This unique area of the city, which borders Oakland and Emeryville, is full of a mix of residential housing and commercial properties that must qualify under the HBX, or housing business mix zoning codes, Gennino said. All businesses must meet a standard in line with the neighborhood’s historical development patterns. This does not allow for fast-food restaurants, which Gennino and her neighbors argue CloudKitchens should qualify as.
But the CloudKitchens location is currently permitted as light industrial use, a decision Gennino and the community are attempting to appeal through the City of Oakland.
“In reviewing the use, I agree with planning staff’s determination to classify CloudKitchens as a Light Industrial use. This determination is consistent with the City of Oakland’s previous classification for such facilities. Any classification of this facility as “fast-food” or “limited-service restaurant” would be inappropriate, as each of those definitions anticipate that receipts will be from customers/visitors who consume their meals on-site. That was not the description the applicant provided to staff with this proposal; rather, this application was consistent with classification as a commissary kitchen,” said Robert Merkamp, the zoning manager for the City of Oakland, in an email response to community members who raised objections.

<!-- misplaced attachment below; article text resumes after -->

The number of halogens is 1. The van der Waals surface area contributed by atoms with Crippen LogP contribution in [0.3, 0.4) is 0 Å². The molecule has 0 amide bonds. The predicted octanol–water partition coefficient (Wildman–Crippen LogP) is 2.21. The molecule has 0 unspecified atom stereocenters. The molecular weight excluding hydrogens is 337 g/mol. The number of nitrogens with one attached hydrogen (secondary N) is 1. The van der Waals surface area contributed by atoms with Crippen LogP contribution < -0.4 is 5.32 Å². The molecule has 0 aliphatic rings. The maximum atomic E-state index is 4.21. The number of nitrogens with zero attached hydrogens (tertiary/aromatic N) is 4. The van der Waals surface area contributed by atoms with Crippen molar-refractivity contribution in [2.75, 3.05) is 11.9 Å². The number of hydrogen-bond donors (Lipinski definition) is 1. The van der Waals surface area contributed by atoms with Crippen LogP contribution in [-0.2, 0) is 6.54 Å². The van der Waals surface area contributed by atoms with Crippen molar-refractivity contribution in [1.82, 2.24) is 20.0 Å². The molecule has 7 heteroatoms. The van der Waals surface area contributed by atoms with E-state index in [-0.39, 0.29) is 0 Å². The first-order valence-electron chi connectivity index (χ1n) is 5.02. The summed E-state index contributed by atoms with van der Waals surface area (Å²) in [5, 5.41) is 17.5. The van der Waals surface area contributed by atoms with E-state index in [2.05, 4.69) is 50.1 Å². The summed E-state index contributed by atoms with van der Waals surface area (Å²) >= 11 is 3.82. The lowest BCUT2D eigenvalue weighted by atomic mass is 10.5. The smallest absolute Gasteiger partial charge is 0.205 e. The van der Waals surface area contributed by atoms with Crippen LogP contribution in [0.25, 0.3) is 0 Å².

The former CEO of Uber, Travis Kalanick, founded CloudKitchens in 2018 following his resignation from Uber after accusations of sexual harassment and discrimination. Currently, CloudKitchens has operations all over the Bay Area but does not list any specific locations on its website. Despite multiple attempts to reach CloudKitchens, the company did not respond for comment by the time of publication.
Gennino claims that representatives from CloudKitchens initially told them they were looking to help local restaurants in Oakland expand their brand into the ghost kitchen space, but the primary occupiers of these spaces have been chain restaurants like Panera Bread and Amici’s East Coast Pizzeria.
“CloudKitchens has like four freaking pizza places in one building,” Gennino said. “It’s almost like a pizza explosion.”
Pizza Amigos, a pizza restaurant also on Adeline Street, is a three-minute walk from the CloudKitchens location. But owner Umesh Sharma said he is not worried.